• You’ll be called a party shill
  • You’ll get phone calls from the party and the candidates
  • Your mailbox will be full of requests for donations
  • Your followers will KNOW that you are a conservative
  • Some people may unfollow you
  • You’re too busy

Wow, that’s some scary stuff right there. Seriously, if any of those arguments are persuasive to you, that’s fine, just keep being a passive reporter.  Activism isn’t for everyone.

Let me just comment on the last argument, you’re too busy. You have no more or less time than anyone else. Time is one resource that we all get in precisely equal measure. If you are saying that the other things you are choosing to do with your time are more important, that’s fine. Be honest with yourself and us, and just accept that truth. If, instead, there are some things you can stop doing, and trade that time for activism time, please do so.

I do think you’ll be surprised at how much positive difference you can make with just a little time. As we discussed in The Refinery last week, in just a few minutes you can make a bunch of phone calls. That’s still the best way to drive people to the polls to go vote.


I’m Sold! How Do I Get Involved?

Go to My Entire Outline, all races monitored.

That link takes you to the list of candidates, links to their official sites, recent articles about them. It’s the live and most recent version of the info I’m tracking. If I’ve moded candidates from one section to another, it shows up here.


Read my sources


Read the rest of this series

Make Change Happen 4: This is What We Work On

We need to take the majority of the Senate. We need to gain SIX seats. So far, I’ve shown you my list of the races we either don’t need to pay attention to much at all, or the ones we only need to check in on a little.Sad Harry Reid

With total success on the races previously mentioned, we’re up by 4. That’s TERRIFIC, but not at all sufficient.

We’ve got to have at minimum, two more. We know it, the Dems know it. THIS is where the fight is.

I’ll be working over the next few days to give you information on what to do, how to help – what you can do to actually make the change happen.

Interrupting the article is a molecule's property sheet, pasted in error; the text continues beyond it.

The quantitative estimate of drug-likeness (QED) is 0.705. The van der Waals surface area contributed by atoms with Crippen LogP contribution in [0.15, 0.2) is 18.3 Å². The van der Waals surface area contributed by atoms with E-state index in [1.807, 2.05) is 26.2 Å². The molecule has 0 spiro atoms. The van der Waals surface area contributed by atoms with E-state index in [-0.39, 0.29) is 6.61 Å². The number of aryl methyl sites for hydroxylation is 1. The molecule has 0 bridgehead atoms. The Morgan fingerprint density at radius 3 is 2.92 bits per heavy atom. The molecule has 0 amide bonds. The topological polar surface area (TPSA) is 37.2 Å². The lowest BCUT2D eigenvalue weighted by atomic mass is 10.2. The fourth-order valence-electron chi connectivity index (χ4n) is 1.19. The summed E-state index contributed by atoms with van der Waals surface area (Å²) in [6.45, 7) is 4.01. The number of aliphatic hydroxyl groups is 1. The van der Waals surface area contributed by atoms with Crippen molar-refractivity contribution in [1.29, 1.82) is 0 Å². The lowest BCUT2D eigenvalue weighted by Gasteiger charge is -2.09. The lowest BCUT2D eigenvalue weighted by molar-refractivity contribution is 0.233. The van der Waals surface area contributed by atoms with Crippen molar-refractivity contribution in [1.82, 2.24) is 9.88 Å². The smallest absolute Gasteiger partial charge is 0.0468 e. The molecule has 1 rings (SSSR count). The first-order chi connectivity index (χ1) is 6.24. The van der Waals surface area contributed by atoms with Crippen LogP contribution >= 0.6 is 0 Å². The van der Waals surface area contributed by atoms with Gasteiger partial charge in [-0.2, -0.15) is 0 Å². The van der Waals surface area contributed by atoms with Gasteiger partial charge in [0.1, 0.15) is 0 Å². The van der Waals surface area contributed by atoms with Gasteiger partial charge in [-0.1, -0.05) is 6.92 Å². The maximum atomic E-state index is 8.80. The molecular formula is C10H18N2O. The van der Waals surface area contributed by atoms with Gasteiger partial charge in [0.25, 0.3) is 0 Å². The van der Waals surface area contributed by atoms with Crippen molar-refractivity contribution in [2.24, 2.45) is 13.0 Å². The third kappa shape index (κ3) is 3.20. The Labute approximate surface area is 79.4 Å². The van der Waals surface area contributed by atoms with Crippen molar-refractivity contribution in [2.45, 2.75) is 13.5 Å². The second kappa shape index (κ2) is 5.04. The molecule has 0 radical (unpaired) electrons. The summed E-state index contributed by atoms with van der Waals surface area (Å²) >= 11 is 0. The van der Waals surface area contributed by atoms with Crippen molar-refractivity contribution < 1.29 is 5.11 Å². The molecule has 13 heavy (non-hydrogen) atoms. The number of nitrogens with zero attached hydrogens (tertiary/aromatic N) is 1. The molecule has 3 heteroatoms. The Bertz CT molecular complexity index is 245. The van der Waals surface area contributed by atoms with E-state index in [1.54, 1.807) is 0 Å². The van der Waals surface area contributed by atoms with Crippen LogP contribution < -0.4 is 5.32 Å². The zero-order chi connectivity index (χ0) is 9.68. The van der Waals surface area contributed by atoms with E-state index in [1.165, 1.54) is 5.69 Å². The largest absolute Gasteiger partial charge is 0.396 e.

First though, we have to study the targets. Start looking and learning, read up on these races. Read up on the candidates. Read up on the political environment of the state.

Possible Pickup

Inifnitely achievable, work hard here. In order from most to least likely.

Alaska

  • Dan Sullivan (R) vs. Mark Begich (D)
  • Dan has recently crossed over in polling from behind to ahead, and his lead over Begich is increasing. Seems unlikely that it would turn around and crash at this point, this is a pretty favorable sign. Yet he’s up by less than 5 points, easily a margin of polling error. The Democrat incumbent is a smart campaigner, and the state GOP is still recovering from a tough primary. Turnout and GOP enthusiasm will be key. Phone calls, social media promotion, and money will help a LOT. Alaska isn’t used to getting attention from the lower 48, our attention could have an outsized effect with the less-politically inclined in Alaska.

Arkansas

  • Tom Cotton (R) vs. Mark Pryor (D)
  • Arkansas is in the early stages of turning solid Republican, there’s still a good deal of enthusiasm for the GOP to grow and increase its strength in the state, it’s on the upswing. Tom Cotton is a great candidate, Pryor is the son of a Dem Seantor – old versus new is the story here, but not to offend old voters, it’s the “old ways” the “old system” versus the new system

Colorado

  • Cory Gardner (R) vs Mark Udall (D)